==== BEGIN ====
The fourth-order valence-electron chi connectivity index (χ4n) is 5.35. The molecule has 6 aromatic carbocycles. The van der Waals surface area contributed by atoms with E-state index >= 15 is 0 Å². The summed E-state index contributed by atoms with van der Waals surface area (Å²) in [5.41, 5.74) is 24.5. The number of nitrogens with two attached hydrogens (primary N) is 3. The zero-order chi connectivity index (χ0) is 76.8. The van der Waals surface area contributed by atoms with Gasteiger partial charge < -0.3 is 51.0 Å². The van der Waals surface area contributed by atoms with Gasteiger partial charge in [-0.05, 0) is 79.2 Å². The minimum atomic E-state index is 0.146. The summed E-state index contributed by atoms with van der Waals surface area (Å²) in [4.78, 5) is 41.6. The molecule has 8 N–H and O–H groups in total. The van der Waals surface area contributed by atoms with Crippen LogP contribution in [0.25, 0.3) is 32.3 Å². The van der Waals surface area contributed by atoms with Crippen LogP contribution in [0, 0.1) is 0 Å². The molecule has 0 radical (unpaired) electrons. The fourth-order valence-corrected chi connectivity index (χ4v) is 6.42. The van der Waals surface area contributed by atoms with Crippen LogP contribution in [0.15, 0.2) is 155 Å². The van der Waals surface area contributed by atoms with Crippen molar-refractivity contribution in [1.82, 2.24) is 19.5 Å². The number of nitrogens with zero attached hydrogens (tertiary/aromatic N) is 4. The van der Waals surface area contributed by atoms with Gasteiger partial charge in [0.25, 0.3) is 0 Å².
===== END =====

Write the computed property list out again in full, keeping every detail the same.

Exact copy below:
The fourth-order valence-electron chi connectivity index (χ4n) is 5.35. The molecule has 6 aromatic carbocycles. The van der Waals surface area contributed by atoms with E-state index >= 15 is 0 Å². The summed E-state index contributed by atoms with van der Waals surface area (Å²) in [5.41, 5.74) is 24.5. The number of nitrogens with two attached hydrogens (primary N) is 3. The zero-order chi connectivity index (χ0) is 76.8. The van der Waals surface area contributed by atoms with Gasteiger partial charge < -0.3 is 51.0 Å². The van der Waals surface area contributed by atoms with Gasteiger partial charge in [-0.05, 0) is 79.2 Å². The minimum atomic E-state index is 0.146. The summed E-state index contributed by atoms with van der Waals surface area (Å²) in [4.78, 5) is 41.6. The molecule has 8 N–H and O–H groups in total. The van der Waals surface area contributed by atoms with Crippen LogP contribution in [0.25, 0.3) is 32.3 Å². The van der Waals surface area contributed by atoms with Crippen LogP contribution in [0, 0.1) is 0 Å². The molecule has 0 radical (unpaired) electrons. The fourth-order valence-corrected chi connectivity index (χ4v) is 6.42. The van der Waals surface area contributed by atoms with Crippen LogP contribution in [0.15, 0.2) is 155 Å². The van der Waals surface area contributed by atoms with Crippen molar-refractivity contribution in [1.82, 2.24) is 19.5 Å². The number of nitrogens with zero attached hydrogens (tertiary/aromatic N) is 4. The van der Waals surface area contributed by atoms with Gasteiger partial charge in [0.25, 0.3) is 0 Å².